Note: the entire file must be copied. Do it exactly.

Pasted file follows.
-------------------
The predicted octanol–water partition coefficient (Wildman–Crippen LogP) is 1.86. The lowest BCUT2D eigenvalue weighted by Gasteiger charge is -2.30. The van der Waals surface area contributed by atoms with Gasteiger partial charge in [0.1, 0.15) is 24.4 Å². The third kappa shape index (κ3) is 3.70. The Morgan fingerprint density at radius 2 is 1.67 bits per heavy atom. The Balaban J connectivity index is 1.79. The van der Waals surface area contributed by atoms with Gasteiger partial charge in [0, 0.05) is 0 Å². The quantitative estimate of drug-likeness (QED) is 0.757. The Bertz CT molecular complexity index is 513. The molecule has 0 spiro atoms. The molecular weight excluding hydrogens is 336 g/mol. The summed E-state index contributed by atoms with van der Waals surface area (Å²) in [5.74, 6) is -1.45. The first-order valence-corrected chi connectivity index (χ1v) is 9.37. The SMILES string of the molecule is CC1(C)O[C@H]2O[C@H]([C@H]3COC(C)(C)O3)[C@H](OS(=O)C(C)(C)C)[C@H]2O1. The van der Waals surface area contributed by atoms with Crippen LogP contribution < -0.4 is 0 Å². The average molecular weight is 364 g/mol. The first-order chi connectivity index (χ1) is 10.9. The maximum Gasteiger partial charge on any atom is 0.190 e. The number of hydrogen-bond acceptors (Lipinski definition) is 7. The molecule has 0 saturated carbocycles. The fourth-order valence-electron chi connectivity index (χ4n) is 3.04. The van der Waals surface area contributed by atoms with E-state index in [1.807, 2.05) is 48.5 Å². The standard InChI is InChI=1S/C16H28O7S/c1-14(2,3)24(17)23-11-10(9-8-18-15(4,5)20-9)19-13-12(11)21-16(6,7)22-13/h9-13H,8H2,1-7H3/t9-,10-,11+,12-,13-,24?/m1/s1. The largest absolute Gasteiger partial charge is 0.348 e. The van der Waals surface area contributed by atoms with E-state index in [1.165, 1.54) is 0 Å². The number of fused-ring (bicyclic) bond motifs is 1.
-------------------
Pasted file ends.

The predicted octanol–water partition coefficient (Wildman–Crippen LogP) is 1.86. The lowest BCUT2D eigenvalue weighted by Gasteiger charge is -2.30. The van der Waals surface area contributed by atoms with Gasteiger partial charge in [0.1, 0.15) is 24.4 Å². The third kappa shape index (κ3) is 3.70. The Morgan fingerprint density at radius 2 is 1.67 bits per heavy atom. The Balaban J connectivity index is 1.79. The van der Waals surface area contributed by atoms with Gasteiger partial charge in [0, 0.05) is 0 Å². The quantitative estimate of drug-likeness (QED) is 0.757. The Bertz CT molecular complexity index is 513. The molecule has 0 spiro atoms. The molecular weight excluding hydrogens is 336 g/mol. The summed E-state index contributed by atoms with van der Waals surface area (Å²) in [5.74, 6) is -1.45. The first-order valence-corrected chi connectivity index (χ1v) is 9.37. The SMILES string of the molecule is CC1(C)O[C@H]2O[C@H]([C@H]3COC(C)(C)O3)[C@H](OS(=O)C(C)(C)C)[C@H]2O1. The van der Waals surface area contributed by atoms with Crippen LogP contribution < -0.4 is 0 Å². The average molecular weight is 364 g/mol. The first-order chi connectivity index (χ1) is 10.9. The maximum Gasteiger partial charge on any atom is 0.190 e. The number of hydrogen-bond acceptors (Lipinski definition) is 7. The molecule has 0 saturated carbocycles. The fourth-order valence-electron chi connectivity index (χ4n) is 3.04. The van der Waals surface area contributed by atoms with E-state index in [1.807, 2.05) is 48.5 Å². The standard InChI is InChI=1S/C16H28O7S/c1-14(2,3)24(17)23-11-10(9-8-18-15(4,5)20-9)19-13-12(11)21-16(6,7)22-13/h9-13H,8H2,1-7H3/t9-,10-,11+,12-,13-,24?/m1/s1. The largest absolute Gasteiger partial charge is 0.348 e. The van der Waals surface area contributed by atoms with E-state index in [1.165, 1.54) is 0 Å². The number of fused-ring (bicyclic) bond motifs is 1.